The “learner mode” idea is more appropriate for situations where the error itself makes perfect sense, but the user doesn’t understand how it applies to their specific code, so simply looking up more details on the error message wouldn’t help.
My go-to example is that when you get the “Foo doesn’t implement Trait” error, you might want to ask “why doesn’t this impl block over here cover Foo?” or perhaps “why does calling this function require anything to implement Trait?” or even “why do you think that’s a Foo?” all of which would get totally different answers that wouldn’t make any sense to put in an extended error description for the original error. Though I have no idea how to make that actually work.
Maybe there are some borrow check errors where this sort of thing could help, but it definitely isn’t relevant to this simple example where the explanation is already complete with only three lines of code.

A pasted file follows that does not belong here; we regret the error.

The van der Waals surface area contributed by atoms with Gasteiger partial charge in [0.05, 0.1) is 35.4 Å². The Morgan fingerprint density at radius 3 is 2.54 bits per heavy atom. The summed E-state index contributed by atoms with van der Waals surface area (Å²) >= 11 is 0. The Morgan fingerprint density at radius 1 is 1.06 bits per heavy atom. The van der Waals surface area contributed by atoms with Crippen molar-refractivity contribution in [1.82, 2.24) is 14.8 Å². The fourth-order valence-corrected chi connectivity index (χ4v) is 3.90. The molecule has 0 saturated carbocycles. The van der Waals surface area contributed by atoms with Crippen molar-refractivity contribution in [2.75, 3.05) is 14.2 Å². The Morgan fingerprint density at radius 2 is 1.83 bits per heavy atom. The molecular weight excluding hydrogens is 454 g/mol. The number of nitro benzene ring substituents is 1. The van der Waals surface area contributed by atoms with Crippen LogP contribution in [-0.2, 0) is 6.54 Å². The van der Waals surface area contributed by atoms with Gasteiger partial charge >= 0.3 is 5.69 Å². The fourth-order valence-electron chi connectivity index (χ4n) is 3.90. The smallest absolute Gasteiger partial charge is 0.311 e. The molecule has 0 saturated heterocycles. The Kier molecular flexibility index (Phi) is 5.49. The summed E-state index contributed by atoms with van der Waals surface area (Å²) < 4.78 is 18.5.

This terminology feels super weird to me, because it sounds like it’s saying Rust actually executed this code and encountered a runtime error when it tried to perform the second borrow.
More generally, I don’t think it makes sense for the compiler to say that it “rejected” code in an error message. The fact that the code was rejected is already obvious because we’re looking at an error message. What we need to say is why it was rejected.
In this case the why is already covered by the main error message at the top, so anything we add to the second inline message is technically redundant (unless we’re expecting users to ignore the top line but carefully read all the other lines?). The only thing I can think of that might be an improvement is trying to make the three inline messages flow together a little better.
| -- immutable borrow occurs here
| ^^^^^^ so cannot borrow mutably here
| - because the immutable borrow is still in use here